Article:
The author has created a study guide for the book. I did not purchase it, but did look over the sample. If you wanted to do a unit study on Ancient Israel, this would be a wonderful resource. She has some maps, and many links to help you learn more about various topics mentioned in the book.

For the reviews of 80 other people who read this book, click on the banner below: Shepherd, Potter, Spy--and the Star Namer {Peggy Consolver Reviews} Crew Disclaimer

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Children—March 2017

I’m not sure what her problem was, but she sure thought it was terrible!03-IMG_2049

I dehydrated some strips of zucchini one day. When I brought the dehydrator in that evening to empty it, the children started eating them—and didn’t stop till they had eaten about half of them!


One afternoon, the hot water heater was boiling, after the fire had been burning most of the day. I said that the little boys ought to have their bath. Later, I went looking for Mr. Imagination, and this is what I found! Obviously, he didn’t catch what I really intended. Of course, Little Miss soon let go of her dress and was soaking. They had fun for awhile.


It rained! The creek had some water in it, and the little children had a lot of fun for a few days. What a mess!


Mr. Inventor’s latest project. An old brother in our church died a little over a year ago, and Mr. Inventor recently asked his widow if he could buy the man’s three old motorbikes. None of them are working, although the motors will turn over on two of them. He’s hoping to put together one that works. They had to dig them out from under several year’s worth of grass and thistles, to load them on the trailer. I managed to grab this shot of the boys riding on them up to the house before we left to bring them home from Kaikoura. All five boys are on board; Mr. Sweetie’s head is just visible behind Mr. Intellectual’s shoulder. There wasn’t time for a better picture before they disembarked.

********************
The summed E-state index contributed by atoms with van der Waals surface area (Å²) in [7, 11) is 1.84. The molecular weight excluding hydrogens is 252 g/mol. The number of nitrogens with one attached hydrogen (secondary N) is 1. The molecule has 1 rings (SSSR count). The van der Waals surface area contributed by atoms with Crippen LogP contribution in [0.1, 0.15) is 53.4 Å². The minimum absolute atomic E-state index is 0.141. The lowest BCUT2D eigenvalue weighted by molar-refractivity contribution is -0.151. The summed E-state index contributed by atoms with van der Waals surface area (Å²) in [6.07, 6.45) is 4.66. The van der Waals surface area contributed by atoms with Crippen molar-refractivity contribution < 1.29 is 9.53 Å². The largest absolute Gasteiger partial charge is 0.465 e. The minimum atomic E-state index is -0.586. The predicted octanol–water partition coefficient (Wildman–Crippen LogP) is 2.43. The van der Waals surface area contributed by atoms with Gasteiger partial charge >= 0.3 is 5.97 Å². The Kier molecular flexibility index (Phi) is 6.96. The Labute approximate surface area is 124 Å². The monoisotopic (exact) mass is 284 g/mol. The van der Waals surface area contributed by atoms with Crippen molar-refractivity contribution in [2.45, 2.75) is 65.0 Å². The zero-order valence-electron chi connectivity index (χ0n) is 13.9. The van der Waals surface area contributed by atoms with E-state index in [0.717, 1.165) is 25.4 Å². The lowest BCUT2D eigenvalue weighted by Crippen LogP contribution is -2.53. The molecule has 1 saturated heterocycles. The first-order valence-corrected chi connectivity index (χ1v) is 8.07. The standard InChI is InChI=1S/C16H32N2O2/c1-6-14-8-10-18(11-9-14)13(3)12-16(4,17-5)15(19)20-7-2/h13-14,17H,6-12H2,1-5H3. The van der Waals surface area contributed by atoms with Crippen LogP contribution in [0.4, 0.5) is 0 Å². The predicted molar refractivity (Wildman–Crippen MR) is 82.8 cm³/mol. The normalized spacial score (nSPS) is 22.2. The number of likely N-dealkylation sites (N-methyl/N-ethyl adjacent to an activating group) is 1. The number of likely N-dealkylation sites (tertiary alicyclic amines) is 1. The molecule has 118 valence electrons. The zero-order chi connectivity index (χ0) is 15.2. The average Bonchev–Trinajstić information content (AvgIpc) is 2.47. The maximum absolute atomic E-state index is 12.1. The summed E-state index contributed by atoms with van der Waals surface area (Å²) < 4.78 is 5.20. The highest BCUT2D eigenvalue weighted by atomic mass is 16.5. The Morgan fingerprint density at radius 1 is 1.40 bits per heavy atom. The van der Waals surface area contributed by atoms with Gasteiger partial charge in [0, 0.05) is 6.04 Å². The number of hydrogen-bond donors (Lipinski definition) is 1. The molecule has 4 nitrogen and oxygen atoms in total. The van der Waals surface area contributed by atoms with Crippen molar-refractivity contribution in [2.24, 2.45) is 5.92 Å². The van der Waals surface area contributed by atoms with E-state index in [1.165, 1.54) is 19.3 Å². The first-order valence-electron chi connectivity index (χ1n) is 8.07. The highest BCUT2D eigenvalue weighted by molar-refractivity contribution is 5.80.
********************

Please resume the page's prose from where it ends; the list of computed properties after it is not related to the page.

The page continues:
Mr. Diligence doing school while Princess naps. That cat sleeps in the funniest poses! I have several more picture for another post.


Mr. Imagination was given a huge teddy bear at a secondhand shop we went to on his birthday. Little Miss loved it, so when a friend at whose house we were a few days ago mentioned that she was sending some teddy bears to the op shop, I said Little Miss would like one. Did she want the bears, though? No—she fell in love with this penguin!


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Book Review: Meddlin’ Madeline Book Two—Such a Tease


Click here to purchase your copy.

About the Book


Book: Such a Tease
Author: Chautona Havig
Genre: Christian Fiction/Historical/Mystery

My Thoughts:

I enjoyed Sweet on You, the first book in the series about Madeline Brown, but Such a Tease is even better, I think. This was a really fun book to read. I enjoyed seeing how Madeline worked out the details of Vernon’s scheme for electrifying the town—was it a fraud, or wasn’t it? How was the bank involved? And then there is Russell. He really wants her to receive something better than the first offer of marriage she was given—is Henry the one? Russell is only fulfilling his promise to his sister Amy to keep Madeline from being lonely while Amy was in Europe, or so Madeline believes. I loved all the different strands woven together in this book. I also love seeing the way Madeline is developing a deeper walk with God through this story.

The author’s synopsis:

Madeline, with a little assistance, discovers her old adversary is gaining a following in Rockland! Can she expose him for the fraud she’s sure he is? In book two of the Meddlin’ Madeline series, Madeline Brown has a new endeavor to occupy her time. But is it to keep her out of the way or a reward for her work in Sweet on You? With the help of her young friends, Madeline discovers her old adversary is gaining a following in Rockland! What’s a girl to do? But her new position also gives her opportunities to observe, and what she sees sets more than one new investigation in motion. What does her old suitor, Delbert Jackson, know? Why is Mr. Merton giving important papers to that scoundrel, Vernon Smythe, and whatever happened to poor Abigail Cooper? Add to these intriguing questions Henry Hardwick’s continued attentions, Edith’s newfound devotion to the temperance movement and Madeline’s determination to find her a more reliable suitor, and strange behavior from her Aunt Louisa and things heat up as summer fades from Rockland. Her dear friend, Russell, busy with an important project at work, finds himself unable to help keep her out of trouble and away from danger. Is Madeline going too far? Will her meddling get her in serious trouble this time, will it destroy her reputation irreparably, or will she rid Rockland of a scoundrel once and for all?